This is not the way the Internet is supposed to work (content choices made by the viewer and the provider, without a censoring middleman)... and it is dangerous for the future of free communication, as well as a very bad idea and illegal.

    There's better out there, such as unlimited plans from much better carriers. Carriers that don't care what you watch, and don't punish with extra fees you for not agreeing with their very narrow viewing choices.

    "Still no common sense regulation to preserve net neutrality."

    There is a common sense law in place, and T-Mobile is breaking it.

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    Replies
    1. You keep spending/wasting your money with larry, moe, and curly pal. Hang on to that unlimited Verizon plan as long as you can. Everyone is giving Big John and Company their business now. Maybe you'll see the light someday....

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    2. " Everyone is giving Big John and Company their business now"

      Everyone except the 80%+ of mobile users who reject T-Mobile and go elsewhere.

      Delete
  5. We all have to wait until the Supreme Court decides whether FCC even has the *authority* to regulate the Internet under the 1934 law. Then maybe FCC will make a decision about Binge On and the Verizon Go90 pay-to-play service. It's funny how people never complain about Go90, where every service has to pay Verizon $$$ to stream video free to the mobile customer. With Binge On, T-Mobile will let any service participate if they work with Tmo so that Tmo can ID the streams. If a company can't be bothered, blame them.

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    Replies
    1. " If a company can't be bothered, blame them. "

      Wow. What ever happened to a company being able to just put stuff on the Internet and anyone can consume it?

      With what you defend, a company has to "bother" to petition a fickle gatekeeper in order to avoid a default situation where people are fined by the gatekeeping company for consuming the content.

      Delete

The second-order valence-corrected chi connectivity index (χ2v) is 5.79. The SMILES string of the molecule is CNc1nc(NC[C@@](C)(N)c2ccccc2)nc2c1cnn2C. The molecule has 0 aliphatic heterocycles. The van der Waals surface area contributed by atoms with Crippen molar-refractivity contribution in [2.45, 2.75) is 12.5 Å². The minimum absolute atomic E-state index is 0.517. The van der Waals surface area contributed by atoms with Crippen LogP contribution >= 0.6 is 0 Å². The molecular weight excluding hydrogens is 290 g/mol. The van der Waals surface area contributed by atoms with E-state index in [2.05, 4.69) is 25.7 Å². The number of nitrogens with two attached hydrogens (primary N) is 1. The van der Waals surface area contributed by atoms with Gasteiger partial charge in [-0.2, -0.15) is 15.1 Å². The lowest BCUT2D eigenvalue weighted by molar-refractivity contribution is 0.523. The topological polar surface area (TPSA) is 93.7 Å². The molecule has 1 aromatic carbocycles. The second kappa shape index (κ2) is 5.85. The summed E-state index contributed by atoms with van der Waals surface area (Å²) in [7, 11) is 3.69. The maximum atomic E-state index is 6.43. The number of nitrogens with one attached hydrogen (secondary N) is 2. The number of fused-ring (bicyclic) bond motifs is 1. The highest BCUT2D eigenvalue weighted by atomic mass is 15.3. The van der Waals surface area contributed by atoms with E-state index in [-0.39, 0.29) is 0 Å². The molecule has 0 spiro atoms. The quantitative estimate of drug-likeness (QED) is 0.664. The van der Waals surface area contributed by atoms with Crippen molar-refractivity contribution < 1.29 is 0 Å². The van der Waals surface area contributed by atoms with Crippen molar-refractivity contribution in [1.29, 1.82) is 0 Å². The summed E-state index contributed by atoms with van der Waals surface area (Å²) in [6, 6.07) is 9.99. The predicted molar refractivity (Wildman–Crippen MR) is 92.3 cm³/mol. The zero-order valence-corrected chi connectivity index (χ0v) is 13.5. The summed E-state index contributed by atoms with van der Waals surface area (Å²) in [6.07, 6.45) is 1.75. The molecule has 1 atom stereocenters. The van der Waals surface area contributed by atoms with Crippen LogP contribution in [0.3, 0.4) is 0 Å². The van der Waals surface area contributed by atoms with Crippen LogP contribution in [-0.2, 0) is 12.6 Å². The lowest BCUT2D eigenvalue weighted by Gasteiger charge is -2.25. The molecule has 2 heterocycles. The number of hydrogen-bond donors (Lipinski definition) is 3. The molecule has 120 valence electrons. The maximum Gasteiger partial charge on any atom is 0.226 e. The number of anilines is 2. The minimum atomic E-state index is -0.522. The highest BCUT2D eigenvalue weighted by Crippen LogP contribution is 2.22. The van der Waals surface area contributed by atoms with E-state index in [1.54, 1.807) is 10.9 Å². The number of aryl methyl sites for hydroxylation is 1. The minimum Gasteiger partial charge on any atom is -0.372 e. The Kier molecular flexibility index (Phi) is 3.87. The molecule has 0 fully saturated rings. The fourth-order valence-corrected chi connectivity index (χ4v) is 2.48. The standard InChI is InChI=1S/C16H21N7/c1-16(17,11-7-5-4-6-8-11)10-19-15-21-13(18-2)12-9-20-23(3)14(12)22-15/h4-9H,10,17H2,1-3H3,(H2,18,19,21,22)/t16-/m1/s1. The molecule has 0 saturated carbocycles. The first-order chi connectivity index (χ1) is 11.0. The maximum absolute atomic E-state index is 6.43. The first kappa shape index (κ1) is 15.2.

2. "What ever happened to a company being able to just put stuff on the Internet and anyone can consume it?"
      Nothing happened. T-Mobile, doesn't block any videos just because they're are not part of Binge On.
      "a default situation where people are fined by the gatekeeping company for consuming the content."
      Twisted spin. No fine, no foul.

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    3. T-Mobile doesn't block most providers specifically. They do however charge extra to watch through video.

      Delete
    4. "It's funny how people never complain about Go90, where every service has to pay Verizon"

      The people who use Verizon don't care about data, otherwise they wouldn't be using Verizon.

      Delete
  6. Some of you people should be protesting Net Nanny and other companies that actually censor internet content.

    Public libraries too. Not only do many libraries censor the internet, most don't have subscriptions to Penthouse even when they have other magazines with lower circulation. Now that is censorship.

    Free speech supporters can't opt out of paying taxes to support the anti-first-amendment libraries. Anybody can opt out of BingeOn or paying for T-Mobile period.

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    Replies
    1. "Free speech supporters can't opt out of paying taxes to support the anti-first-amendment libraries. Anybody can opt out of BingeOn or paying for T-Mobile period."

      Nice try... But your claim that it is OK for T-Mobile to illegally censor data because customers can go elsewhere is like saying it is OK for a bakery to put rat poison in donuts because customers can go to other bakers that don't do this.

      Delete
    2. No data is censored. And if you don't want a piece of those 500 Million+ free hours watched, go to a different carrier and be "charged extra" or "be fined" for all the mobile video you watch. That way you can feel "legal."

      Delete
  7. Facebook is working with T-Mobile to join Binge On.